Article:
10 Tips for Charitable Giving

Charitable Giving

Over the years, telemarketers have solicited on behalf of various Police Benevolent Associations and other groups. The Tuckahoe Police Organization does not solicit donations by phone. If there is ever a question to the validity of the call you are receiving, ask questions and do not feel pressured to make any type of donation on the spot. Please use the following guide to assist you in making good decisions in the event that you do receive these types of calls.

  1. Confirm That the Charity is Registered With the Attorney General’s Office. Search the Attorney General’s Charities Bureau Registry at www.charitiesnys.com to see if the charity is properly registered and has filed its financial reports with the Attorney General.
  2. Know Where Your Money Will Go. Find out from the charity what it will do with your money. Review the charity’s financial reports for information about how it spends donations. If you have been contacted by a telemarketer, review Pennies for Charity, the New York Attorney General’s annual report of telemarketing campaigns in New York, to see how much is spent on fundraising costs and how much has been kept by the charity. Pennies for Charity is available at www.charitiesnys.com.
  3. Don’t Be Pressured by Telemarketers. If you receive a telephone call asking you to contribute to a charity, you have the right to hang up. Often the caller is a professional fundraiser who is being paid to call you. If you choose not to end the call, ask how much of your donation will go to charity and how much the telemarketer is being paid. Many telemarketers receive most of the money they raise. Be wary of claims such as “all proceeds will go to charity.” Telemarketers are required to respond truthfully to your questions. Don’t fall for pressure tactics such as repeated phone calls, or threats. These are signs that the organization may not be legitimate.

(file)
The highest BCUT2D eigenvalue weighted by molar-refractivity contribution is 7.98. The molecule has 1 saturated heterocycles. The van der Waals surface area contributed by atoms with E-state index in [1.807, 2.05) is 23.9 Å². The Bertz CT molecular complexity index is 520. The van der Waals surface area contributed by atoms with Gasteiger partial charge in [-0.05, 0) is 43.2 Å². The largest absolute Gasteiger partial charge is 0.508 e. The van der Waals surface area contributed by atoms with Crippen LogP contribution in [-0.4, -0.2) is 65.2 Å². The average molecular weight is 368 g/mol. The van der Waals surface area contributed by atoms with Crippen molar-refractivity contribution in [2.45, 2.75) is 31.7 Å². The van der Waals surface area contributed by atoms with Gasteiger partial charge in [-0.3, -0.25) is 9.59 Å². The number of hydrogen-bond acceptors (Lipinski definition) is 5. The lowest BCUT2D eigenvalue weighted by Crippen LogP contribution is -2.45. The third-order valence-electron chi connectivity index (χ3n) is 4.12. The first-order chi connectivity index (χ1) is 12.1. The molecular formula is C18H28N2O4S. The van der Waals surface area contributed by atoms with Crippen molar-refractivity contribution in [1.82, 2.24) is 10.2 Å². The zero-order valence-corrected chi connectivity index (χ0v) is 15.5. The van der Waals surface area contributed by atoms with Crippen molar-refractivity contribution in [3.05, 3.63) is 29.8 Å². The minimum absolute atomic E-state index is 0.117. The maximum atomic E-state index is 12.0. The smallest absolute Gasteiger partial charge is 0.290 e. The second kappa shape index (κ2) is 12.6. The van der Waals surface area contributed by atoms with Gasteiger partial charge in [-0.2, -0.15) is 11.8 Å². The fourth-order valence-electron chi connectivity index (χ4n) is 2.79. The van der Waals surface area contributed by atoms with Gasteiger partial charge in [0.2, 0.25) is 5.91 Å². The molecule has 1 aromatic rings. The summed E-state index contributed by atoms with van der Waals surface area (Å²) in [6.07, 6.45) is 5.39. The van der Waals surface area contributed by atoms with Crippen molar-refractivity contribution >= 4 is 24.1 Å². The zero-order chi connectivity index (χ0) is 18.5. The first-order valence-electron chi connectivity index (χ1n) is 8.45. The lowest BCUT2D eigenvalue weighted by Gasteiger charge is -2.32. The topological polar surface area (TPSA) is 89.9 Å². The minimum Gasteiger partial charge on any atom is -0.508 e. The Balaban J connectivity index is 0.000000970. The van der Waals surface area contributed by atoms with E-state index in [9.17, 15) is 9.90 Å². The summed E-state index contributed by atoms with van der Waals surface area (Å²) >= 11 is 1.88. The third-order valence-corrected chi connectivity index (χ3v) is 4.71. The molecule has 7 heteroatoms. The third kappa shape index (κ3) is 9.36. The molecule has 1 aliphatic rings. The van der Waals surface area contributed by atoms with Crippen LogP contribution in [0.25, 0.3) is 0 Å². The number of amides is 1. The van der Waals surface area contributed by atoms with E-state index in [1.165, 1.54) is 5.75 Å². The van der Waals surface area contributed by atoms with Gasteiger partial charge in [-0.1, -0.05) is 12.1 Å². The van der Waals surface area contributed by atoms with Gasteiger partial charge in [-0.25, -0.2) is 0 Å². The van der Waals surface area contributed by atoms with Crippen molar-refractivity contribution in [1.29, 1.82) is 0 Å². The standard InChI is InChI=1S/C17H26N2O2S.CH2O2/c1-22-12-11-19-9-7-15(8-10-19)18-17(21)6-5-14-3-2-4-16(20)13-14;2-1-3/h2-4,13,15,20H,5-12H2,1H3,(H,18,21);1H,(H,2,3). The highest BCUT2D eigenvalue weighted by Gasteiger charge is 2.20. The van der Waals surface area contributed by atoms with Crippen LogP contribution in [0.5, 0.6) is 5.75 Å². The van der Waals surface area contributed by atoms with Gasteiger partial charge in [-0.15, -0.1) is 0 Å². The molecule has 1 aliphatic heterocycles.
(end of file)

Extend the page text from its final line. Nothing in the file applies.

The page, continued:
4. Ask for Written Materials. Always ask for information in writing – be wary if an organization will not provide information about charitable programs and finances upon request. Any legitimate organization will be happy to send you information.
  5. Be Wary of Deceptive Tactics and Emotional Appeals. Watch out for charities with names that resemble those of prominent or established organizations. Some charities use names similar to well known charities in order to confuse donors. Be wary of emotional appeals that talk about problems but are vague on how donations will be spent. Also be careful about charities that are created immediately following a natural disaster or other current event.
  6. Check With Your Local Law Enforcement Groups. When giving to a law enforcement support group, first contact your local police or other law enforcement agency to check on the identity and legitimacy of the group asking for the contribution. Be wary of a solicitor who uses coercive or abusive tactics or who promises that your contribution will entitle you to better police protection or special privileges. This is illegal.
  7. Never Give Cash. Give your contribution by check made payable to the charity.
  8. Watch Out for Fake Invoices. If you receive a document resembling an invoice or “overdue” statement for a pledged contribution, read the information carefully and confirm that you’ve actually made the pledge to the organization. This could be a scam.
  9. Don’t Disclose Personal Information. Never give your social security number or other personal information in response to a charitable solicitation. Never give out credit card information over the phone or to an organization you are not familiar with.
  10. You Have the Right to Say “No.” Remember you always have the right to say no to any charitable request.